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The Hickman Case

(9 August 1948)

From The Militant, Vol. 12 No. 32, 9 August 1948, p. 4.
Transcribed & marked up by Einde O’Callaghan for the Encyclopaedia of Trotskyism On-Line (ETOL).

The Socialist Workers Party isn’t just another TALKING party – it’s an ACTING party. That’s one thing, among others, that makes the SWP different from all other parties in the 1948 presidential elections.

Although the SWP is still small in numbers and resources, it has done more than all other parties put together in the fight for civil rights and in defense of labor and the Negro people.

This is the first of a series of articles to inform our new friends and readers on the record of the Socialist Workers Party. We have earned the right to ask your support of our candidates, Farrell Dobbs for President and Grace Carlson for Vice President, by our record in the struggle against the labor-haters, fascists and Negro-baiters.

If there’s one real test of any party, that is its record in the fight for Negro equality. The proud record of the SWP is written large in such recent historic actions as the Fontana case in California, the Freeport case in New York and the Hickman case in Chicago.

An appropriate start for our series is a description of the role of the SWP in the successful defense of the life of the Negro steel worker, James Hickman, twice tried for the killing of his landlord after his four children had burned to death in a fire-trap blaze in Chicago’s Black Ghetto.

The significance of the Hickman case and the historic mass defense movement initiated and inspired by the Chicago Local of the SWP is attested to by a 14-page article, The Hickman Story, written by John Bartlow Martin and published in this month’s issue of Harper’s Magazine. It is a dramatic, moving and honest account of the events.

During the war, James Hickman brought his wife and eight children up North from Mississippi, seeking an opportunity to work at decent wages, raise his children to be honest, self-respecting citizens. He came to Chicago, hoping there to find the “promised land.”

He didn’t find it. He found the misery and degradation of the Black Ghetto, the incredibly crowded segregated area to which Negroes are confined because of restrictive covenants and the greed of real estate interests.

Hickman was forced to house his family in a fourth-floor attic room of a dilapidated old dwelling. His “home” had no running water, no toilet – and just one exit. He paid the landlord, David Coleman, $100 for the “privilege” of moving in and the promise of a basement flat later on, plus $6 a week rent.

Then Hickman found out the promised basement apartment was leased to another family. He went to the landlord Coleman and demanded back his $100 deposit. Coleman refused, threatened to burn the Hickman family out if Hickman held back the rent.

On the night of January 16, 1947, while Hickman was at work on the night shift; a fire broke out on the landing outside the Hickmans’ door.

There was no escape. Mrs. Hickman and an older son leaped from a fourth-floor window. They lived, but horribly burned and injured. Four of the youngsters, huddled under the bed, were burned to death.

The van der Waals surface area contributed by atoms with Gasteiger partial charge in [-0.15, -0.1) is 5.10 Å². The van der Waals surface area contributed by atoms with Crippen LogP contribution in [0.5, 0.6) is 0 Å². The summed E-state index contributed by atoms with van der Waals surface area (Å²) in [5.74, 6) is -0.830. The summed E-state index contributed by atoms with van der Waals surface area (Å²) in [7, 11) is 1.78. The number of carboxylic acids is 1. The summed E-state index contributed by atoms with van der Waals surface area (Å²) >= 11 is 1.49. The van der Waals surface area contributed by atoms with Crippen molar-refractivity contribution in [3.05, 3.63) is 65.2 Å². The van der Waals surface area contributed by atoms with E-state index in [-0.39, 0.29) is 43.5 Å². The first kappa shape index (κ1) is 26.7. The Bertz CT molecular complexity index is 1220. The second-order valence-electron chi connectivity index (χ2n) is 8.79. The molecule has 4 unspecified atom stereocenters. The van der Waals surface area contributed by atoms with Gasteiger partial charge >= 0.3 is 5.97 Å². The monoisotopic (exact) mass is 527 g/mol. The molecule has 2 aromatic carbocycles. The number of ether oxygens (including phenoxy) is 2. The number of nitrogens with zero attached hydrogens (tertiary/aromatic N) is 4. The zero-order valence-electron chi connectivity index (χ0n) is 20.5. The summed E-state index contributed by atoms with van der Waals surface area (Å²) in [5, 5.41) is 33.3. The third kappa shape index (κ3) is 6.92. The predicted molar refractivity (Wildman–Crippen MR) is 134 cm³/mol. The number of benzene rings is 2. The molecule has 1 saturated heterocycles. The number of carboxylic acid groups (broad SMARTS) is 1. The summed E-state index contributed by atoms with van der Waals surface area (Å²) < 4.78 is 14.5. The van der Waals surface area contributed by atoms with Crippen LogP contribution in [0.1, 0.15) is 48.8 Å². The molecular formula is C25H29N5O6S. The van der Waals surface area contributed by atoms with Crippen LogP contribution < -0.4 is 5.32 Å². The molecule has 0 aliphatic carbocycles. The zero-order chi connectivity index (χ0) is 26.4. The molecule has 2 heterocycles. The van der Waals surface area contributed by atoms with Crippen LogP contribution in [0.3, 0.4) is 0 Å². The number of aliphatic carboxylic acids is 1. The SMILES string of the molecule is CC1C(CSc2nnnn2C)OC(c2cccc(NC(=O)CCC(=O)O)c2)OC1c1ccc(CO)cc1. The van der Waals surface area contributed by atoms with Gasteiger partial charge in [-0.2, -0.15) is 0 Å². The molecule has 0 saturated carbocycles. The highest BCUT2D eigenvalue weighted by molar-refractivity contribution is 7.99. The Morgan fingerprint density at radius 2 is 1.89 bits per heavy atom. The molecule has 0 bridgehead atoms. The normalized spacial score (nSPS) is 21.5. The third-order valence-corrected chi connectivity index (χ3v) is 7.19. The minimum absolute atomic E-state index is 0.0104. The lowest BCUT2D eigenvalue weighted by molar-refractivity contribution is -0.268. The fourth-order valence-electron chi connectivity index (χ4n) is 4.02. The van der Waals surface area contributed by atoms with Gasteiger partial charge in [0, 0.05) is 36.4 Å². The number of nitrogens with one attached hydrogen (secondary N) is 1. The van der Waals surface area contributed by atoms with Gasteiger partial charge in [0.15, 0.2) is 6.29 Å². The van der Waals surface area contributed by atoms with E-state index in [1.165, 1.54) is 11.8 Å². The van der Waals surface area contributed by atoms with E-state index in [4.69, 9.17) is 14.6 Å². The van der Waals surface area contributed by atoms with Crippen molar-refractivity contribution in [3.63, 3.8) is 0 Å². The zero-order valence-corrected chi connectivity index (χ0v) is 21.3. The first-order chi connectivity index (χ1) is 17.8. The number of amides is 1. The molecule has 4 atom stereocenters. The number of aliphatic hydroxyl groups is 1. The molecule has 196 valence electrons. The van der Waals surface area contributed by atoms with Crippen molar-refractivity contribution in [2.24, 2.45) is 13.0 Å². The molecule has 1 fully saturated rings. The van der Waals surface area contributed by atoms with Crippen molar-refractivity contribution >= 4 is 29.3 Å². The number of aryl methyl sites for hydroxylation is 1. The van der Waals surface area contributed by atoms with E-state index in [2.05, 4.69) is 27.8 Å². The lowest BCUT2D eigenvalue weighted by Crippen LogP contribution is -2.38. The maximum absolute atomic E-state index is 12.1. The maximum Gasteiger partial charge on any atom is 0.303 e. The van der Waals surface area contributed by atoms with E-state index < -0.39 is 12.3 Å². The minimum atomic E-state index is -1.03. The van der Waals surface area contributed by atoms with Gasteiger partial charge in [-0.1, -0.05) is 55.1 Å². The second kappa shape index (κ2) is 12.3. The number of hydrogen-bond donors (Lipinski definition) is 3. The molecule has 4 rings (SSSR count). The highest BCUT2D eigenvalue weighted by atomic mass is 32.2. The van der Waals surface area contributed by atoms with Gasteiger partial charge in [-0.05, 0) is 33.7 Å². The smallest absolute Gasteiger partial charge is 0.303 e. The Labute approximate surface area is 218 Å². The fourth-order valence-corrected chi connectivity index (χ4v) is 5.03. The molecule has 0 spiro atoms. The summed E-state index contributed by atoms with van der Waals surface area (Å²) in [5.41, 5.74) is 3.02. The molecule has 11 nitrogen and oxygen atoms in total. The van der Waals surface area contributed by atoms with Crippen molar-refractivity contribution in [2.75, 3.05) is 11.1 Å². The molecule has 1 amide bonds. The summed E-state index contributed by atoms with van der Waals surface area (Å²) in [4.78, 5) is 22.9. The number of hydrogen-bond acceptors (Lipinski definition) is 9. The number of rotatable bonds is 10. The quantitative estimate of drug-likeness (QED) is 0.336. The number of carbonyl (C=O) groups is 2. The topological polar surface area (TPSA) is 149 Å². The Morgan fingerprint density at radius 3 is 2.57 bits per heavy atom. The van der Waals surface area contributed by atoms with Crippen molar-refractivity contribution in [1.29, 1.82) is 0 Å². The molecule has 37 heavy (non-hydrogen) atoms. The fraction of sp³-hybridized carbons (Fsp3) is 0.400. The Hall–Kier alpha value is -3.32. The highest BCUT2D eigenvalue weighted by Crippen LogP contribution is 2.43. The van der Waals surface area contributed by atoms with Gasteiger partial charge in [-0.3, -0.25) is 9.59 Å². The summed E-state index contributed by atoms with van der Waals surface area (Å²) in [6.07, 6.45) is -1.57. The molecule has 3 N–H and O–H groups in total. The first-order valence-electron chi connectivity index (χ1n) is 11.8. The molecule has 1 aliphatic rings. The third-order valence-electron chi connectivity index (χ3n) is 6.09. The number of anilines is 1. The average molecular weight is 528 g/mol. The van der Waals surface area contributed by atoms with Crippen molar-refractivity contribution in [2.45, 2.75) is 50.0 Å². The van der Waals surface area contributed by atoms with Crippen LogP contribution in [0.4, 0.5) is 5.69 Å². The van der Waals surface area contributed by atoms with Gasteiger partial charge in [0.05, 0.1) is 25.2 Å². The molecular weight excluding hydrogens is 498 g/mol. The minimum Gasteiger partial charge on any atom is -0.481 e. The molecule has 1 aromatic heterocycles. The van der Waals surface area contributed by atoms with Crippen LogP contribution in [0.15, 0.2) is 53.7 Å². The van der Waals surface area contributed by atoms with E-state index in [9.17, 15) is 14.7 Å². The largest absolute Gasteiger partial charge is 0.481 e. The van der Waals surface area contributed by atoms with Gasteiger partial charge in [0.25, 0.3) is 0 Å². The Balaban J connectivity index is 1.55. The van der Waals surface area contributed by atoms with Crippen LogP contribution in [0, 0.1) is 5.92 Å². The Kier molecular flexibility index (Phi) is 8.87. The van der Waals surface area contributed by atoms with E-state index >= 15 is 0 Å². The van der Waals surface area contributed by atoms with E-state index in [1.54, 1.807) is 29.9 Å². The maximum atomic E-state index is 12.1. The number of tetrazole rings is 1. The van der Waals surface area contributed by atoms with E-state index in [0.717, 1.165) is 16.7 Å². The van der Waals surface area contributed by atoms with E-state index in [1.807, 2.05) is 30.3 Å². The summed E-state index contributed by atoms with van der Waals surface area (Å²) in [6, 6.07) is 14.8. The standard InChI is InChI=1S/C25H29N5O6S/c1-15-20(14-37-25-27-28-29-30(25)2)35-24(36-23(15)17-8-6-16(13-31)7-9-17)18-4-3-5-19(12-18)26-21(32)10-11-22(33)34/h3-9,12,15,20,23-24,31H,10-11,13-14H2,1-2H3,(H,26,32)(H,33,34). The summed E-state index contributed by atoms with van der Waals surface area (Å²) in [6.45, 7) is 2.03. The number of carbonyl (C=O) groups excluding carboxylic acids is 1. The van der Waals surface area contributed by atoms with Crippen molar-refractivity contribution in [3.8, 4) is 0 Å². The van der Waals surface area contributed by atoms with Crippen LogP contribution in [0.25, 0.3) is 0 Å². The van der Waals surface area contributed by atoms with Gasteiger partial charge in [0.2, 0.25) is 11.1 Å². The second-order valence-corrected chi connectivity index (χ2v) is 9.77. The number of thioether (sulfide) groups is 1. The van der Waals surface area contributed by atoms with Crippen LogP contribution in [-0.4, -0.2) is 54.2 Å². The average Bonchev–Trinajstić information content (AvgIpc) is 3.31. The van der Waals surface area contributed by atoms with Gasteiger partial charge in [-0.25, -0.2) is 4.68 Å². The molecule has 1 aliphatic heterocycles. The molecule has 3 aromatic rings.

That was when the SWP entered the picture. It investigated the fire and began a campaign to organize the tenants into a Tenants League. It secured legal aid for Hickman to sue the landlord. It pressed for a city investigation and action against fire-traps and restrictive covenants.

Hickman was a man bereft. He was convinced Cqleman had set the fire – -and all evidence pointed to arson. He brooded until he got a gun. He went to look for Coleman, found him, and shot him to death. Hickman gave himself up to tne police. He was hooked without bail. He had no money for a lawyer. He faced the electric chair.

“But suddenly to his rescue came some citizens – an organizer for the Socialist Workers Party, Mike Bartell, and two labor union men, Willoughby Abner, a Negro and first vice president of the central CIO Council in Chicago, and Charles Chiakulas, president of a United Auto Workers (CIO) local,” writes John Bartlow Martin.

The SWP representatives proposed and secured a broad united labor and Negro defense of Hickman. A campaign was launched to arouse the conscience and support of the city and the nation. One of the chief attorneys for the defense was M.J. Myer, noted for his legal assistance in the famous Minneapolis Labor Trial of the SWP leaders.

The Harper’s article states: “Many such groups degenerate into luncheons and resolutions. Hickman’s defenders worked hard, effectively, fast, and according to plan.” Before the trial was over, money and moral support poured in from organizations all over the country.

Hickman was tried by an all-white jury and a white judge. But the defense soon turned the case into a trial of the Jim Crow system, restrictive covenants and greedy landlordism. The result was a hung jury – seven to five for acquittal.

The prosecution started a new trial. By now the Defense Committee, in which SWP representatives played a leading role, had aroused a nationwide response. The pressure was so great, the court agreed to accept a plea of manslaughter instead of murder. On Dec. 16, 1947, Hickman was found “guilty” and released on two years probation. Hickman, his wife and three remaining sons, are now living in a housing project. He is working at a job obtained for him by the Defense Committee.

The Hickman defense, initiated by the SWP, saved the life of a poor, unknown, victimized Negro worker. It put a national spotlight on the shame of the nation – the Black Ghettoes of the cities. And, above all, it taught the lesson of how to mobilize the workers, Negro and white, for successful mass struggle.

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